which is exactly what happened. Despite the heavy seas and strong southerly headwinds, Wave Ruler succeeded in topping up the Sea King using the tried-and-tested method of Helicopter In-Flight Refuelling. With the Sea King refuelled, both ships and the helicopter continued to head south until the Sea King reached the trawler and winched off the sick crew member. Aided by strong tail winds, it was not long before the helicopter had delivered the casualty to Port Stanley hospital. Wave Ruler has only just arrived in the

Falklands – the first time one of the Royal Fleet Auxiliary’s fast fl eet tankers patrolled the South Atlantic islands.

first leg of a deployment which will keep her away from the UK until late next year. The first three months of that lengthy

Ruler has replaced RFA Gold Rover on the

deployment sees Wave Ruler supporting operations by British forces in the South Atlantic, notably HMS York and the Falklands’ constant guardian HMS Clyde, as well as visiting South Georgia and ultimately the South Sandwich Islands.

Once her stint is up around the Falklands,

Wave Ruler will swap the South Atlantic for the North as she supports the war against drug trafficking in the Caribbean and provides assistance in the wake of any natural disaster to strike the region.

In the case of the ASaCs, they’ve been operating in an entirely new theatre (for them) since last spring: the skies of Afghanistan.

They underwent considerable training for their Afghan mission (a lot of it provided by their fellow Sea King fliers and Culdrose natives, 771 NAS) before using their radar and surveillance kit to positive effect over Afghanistan. There, in the words of their citation, the baggers are “at the forefront of the UK’s main effort on Operation Herrick”. The commendation continues: “Through grit, unswerving dedication and the ability to meet significant issues head-on – and with solutions – the Sea King ASaC Force is delivering crucial operational capability to the joint force Coalition in Afghanistan.”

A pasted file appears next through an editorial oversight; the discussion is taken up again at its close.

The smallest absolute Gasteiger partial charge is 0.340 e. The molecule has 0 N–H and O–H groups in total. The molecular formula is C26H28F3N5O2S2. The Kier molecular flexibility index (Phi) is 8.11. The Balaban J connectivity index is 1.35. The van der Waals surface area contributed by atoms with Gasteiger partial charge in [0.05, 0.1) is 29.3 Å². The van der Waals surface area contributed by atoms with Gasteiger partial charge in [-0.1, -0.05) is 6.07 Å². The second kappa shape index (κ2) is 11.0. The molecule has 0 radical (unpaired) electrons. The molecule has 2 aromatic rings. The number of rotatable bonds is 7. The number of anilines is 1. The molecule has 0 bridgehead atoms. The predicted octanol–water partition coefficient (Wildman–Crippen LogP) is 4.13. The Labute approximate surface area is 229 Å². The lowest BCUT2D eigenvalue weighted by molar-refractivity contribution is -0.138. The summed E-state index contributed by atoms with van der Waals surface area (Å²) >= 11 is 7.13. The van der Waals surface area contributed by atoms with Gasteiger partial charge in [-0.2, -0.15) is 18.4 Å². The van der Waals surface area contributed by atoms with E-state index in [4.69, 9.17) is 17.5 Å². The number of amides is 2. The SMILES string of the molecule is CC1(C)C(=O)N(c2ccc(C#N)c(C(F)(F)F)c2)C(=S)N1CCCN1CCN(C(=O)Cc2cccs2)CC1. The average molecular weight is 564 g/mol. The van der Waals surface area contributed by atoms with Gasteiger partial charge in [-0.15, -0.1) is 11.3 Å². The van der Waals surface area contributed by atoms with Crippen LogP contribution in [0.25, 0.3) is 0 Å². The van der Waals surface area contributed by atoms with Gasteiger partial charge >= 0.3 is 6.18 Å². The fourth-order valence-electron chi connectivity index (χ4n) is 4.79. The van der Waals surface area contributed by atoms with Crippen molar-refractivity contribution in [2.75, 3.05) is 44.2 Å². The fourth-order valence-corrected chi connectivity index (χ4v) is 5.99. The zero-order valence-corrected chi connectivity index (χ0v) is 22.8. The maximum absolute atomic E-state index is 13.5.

Kent’s speed date

WHAT do you get if you cross a speedway team, a giant football top, some warfare offi cers and new pieces of kit? Why, HMS Kent of course. We’ll begin with the Lakeside Hammers who rode aboard Kent

Cup, speedway’s FA Cup – are sponsored by the Senior Service because (a) youngsters interested in the sport are the sort of people the RN’s looking to attract and (b) it gets the Navy lots of exposure on Sky Sports... watched by the sort of people the RN’s looking to attract. A quick change of sports and a giant (50ft) football shirt was carried aboard and laid out on the flight deck (it just fitted). The oversized top – signed by World Cup winner George Cohen, legendary keeper Peter Shilton and stalwart defender Stuart ‘Psycho’ Pearce – is doing the rounds of England to drum up support for this summer’s footie fest. The frigate will have to follow the tournament, which begins on June 11, from afar... something she can do thanks to some additional wizardry. “We’ve recently been fitted with a new satellite TV service that works

at sea as well as alongside. Everyone will be able to watch each match live, no matter where the ship is,” said weapon engineer officer Lt Cdr Peter Pipkin. It’s the responsibility of his department to make sure it works, so no pressure there then… (With apologies to Welsh, Irish and Scottish members of Kent’s ship’s

company whose teams won’t be appearing in the finals sadly…) Kent spent nearly three months alongside in Portsmouth for maintenance following her Gulf deployment, which ended just before Christmas. So the first few days back at sea – in the hands of her new CO Cdr Nick Cooke-Priest – saw equipment trials and training exercises to ensure that the ship was fi t to continue with the operational programme she has ahead of her this year – including more kit tests and principal warfare offi cer training.

(yes, they took one of their bikes up the gangway and even on to the

forecastle) for a photoshoot (pictured above with ET(WE)s Fiona Farrell, Joe Allen and Oliver Ramage by LA(Phot) Dean Nixon).

The Essex-based riders – current holders of the Elite League KO

Keeping you in touch